Meg Saksida explains the area of land considered as 'garden and grounds' for capital gains tax main residence relief and when this can be challenged.
It has never been the intention of the Treasury to impose a tax charge on a gain made by an individual selling their family home. The logic behind this is that everyone must live somewhere and if, on the disposal of the main residence, there is a gain (in the absence of any trading), this is simply a happy consequence.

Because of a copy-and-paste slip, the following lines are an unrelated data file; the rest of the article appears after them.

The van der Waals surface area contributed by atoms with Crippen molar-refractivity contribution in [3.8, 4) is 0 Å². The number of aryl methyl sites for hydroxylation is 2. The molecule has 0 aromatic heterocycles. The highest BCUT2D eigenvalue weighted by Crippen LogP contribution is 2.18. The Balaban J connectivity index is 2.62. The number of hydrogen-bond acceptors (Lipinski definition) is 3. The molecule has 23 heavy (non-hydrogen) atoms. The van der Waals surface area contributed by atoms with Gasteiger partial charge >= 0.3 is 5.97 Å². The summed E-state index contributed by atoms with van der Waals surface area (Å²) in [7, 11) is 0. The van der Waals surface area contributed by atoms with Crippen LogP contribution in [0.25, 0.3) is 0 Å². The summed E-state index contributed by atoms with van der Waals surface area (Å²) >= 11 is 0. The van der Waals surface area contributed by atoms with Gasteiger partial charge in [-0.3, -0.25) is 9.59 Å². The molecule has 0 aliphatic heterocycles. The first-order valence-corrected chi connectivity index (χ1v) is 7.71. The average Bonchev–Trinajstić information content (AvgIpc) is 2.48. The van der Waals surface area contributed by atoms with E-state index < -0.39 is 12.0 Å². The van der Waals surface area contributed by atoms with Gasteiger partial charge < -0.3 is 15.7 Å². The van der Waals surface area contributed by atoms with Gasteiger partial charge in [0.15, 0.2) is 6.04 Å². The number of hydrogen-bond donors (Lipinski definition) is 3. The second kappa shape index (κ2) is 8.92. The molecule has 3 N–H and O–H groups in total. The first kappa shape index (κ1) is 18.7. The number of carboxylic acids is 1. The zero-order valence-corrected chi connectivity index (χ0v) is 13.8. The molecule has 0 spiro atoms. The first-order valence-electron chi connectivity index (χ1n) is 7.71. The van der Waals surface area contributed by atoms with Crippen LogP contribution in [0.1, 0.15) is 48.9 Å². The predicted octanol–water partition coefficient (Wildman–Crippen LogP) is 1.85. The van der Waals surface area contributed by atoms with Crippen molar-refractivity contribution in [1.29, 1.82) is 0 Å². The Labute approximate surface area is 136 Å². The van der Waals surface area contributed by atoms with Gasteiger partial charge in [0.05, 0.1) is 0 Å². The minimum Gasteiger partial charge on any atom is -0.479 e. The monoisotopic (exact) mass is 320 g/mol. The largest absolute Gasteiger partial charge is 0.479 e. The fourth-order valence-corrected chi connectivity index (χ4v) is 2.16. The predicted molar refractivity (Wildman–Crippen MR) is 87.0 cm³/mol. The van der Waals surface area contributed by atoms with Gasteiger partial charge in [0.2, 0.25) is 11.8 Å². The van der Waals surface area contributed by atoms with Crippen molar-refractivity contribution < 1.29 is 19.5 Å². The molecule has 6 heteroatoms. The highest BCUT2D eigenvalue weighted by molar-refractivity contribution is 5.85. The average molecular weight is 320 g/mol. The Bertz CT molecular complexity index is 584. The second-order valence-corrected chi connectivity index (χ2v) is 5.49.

However, there is a capital gains tax (CGT) charge on gains made on the disposal of fields, pony paddocks, pasture and other land. The question, therefore, arises: where do the grounds of a property end, and a field or other kind of land begin? What exactly are 'garden and grounds', and how large are they able to be and still achieve main residence relief for